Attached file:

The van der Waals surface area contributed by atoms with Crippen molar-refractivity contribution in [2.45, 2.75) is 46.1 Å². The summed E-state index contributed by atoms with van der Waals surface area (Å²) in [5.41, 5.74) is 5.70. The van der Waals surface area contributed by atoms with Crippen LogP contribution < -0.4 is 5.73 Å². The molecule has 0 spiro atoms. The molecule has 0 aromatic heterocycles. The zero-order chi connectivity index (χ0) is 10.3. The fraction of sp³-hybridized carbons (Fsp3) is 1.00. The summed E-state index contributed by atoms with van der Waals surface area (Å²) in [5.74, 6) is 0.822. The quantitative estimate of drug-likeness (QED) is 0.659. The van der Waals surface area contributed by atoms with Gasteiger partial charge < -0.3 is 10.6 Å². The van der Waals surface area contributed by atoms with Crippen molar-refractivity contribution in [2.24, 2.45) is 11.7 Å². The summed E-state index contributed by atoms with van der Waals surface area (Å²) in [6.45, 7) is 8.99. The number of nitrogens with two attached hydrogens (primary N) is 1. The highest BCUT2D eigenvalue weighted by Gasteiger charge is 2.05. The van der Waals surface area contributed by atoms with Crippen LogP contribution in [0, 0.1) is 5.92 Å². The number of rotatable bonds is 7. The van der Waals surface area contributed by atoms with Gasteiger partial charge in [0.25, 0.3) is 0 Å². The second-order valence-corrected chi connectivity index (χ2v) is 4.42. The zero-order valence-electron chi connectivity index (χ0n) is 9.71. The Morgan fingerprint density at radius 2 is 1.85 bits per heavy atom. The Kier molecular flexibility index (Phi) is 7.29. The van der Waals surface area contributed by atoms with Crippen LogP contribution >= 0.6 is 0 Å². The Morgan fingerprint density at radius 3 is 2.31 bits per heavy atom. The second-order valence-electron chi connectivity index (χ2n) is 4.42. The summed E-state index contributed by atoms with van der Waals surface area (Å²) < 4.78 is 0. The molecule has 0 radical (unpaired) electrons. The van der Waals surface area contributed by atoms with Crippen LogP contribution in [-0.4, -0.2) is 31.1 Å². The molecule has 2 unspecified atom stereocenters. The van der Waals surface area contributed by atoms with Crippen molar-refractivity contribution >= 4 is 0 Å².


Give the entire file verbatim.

The van der Waals surface area contributed by atoms with Crippen molar-refractivity contribution in [2.45, 2.75) is 46.1 Å². The summed E-state index contributed by atoms with van der Waals surface area (Å²) in [5.41, 5.74) is 5.70. The van der Waals surface area contributed by atoms with Crippen LogP contribution < -0.4 is 5.73 Å². The molecule has 0 spiro atoms. The molecule has 0 aromatic heterocycles. The zero-order chi connectivity index (χ0) is 10.3. The fraction of sp³-hybridized carbons (Fsp3) is 1.00. The summed E-state index contributed by atoms with van der Waals surface area (Å²) in [5.74, 6) is 0.822. The quantitative estimate of drug-likeness (QED) is 0.659. The van der Waals surface area contributed by atoms with Gasteiger partial charge < -0.3 is 10.6 Å². The van der Waals surface area contributed by atoms with Crippen molar-refractivity contribution in [2.24, 2.45) is 11.7 Å². The summed E-state index contributed by atoms with van der Waals surface area (Å²) in [6.45, 7) is 8.99. The number of nitrogens with two attached hydrogens (primary N) is 1. The highest BCUT2D eigenvalue weighted by Gasteiger charge is 2.05. The van der Waals surface area contributed by atoms with Crippen LogP contribution in [0, 0.1) is 5.92 Å². The number of rotatable bonds is 7. The van der Waals surface area contributed by atoms with Gasteiger partial charge in [0.25, 0.3) is 0 Å². The second-order valence-corrected chi connectivity index (χ2v) is 4.42. The zero-order valence-electron chi connectivity index (χ0n) is 9.71. The Morgan fingerprint density at radius 2 is 1.85 bits per heavy atom. The Kier molecular flexibility index (Phi) is 7.29. The van der Waals surface area contributed by atoms with Crippen LogP contribution >= 0.6 is 0 Å². The Morgan fingerprint density at radius 3 is 2.31 bits per heavy atom. The second-order valence-electron chi connectivity index (χ2n) is 4.42. The summed E-state index contributed by atoms with van der Waals surface area (Å²) < 4.78 is 0. The molecule has 0 radical (unpaired) electrons. The van der Waals surface area contributed by atoms with Crippen LogP contribution in [-0.4, -0.2) is 31.1 Å². The molecule has 2 unspecified atom stereocenters. The van der Waals surface area contributed by atoms with Crippen molar-refractivity contribution >= 4 is 0 Å².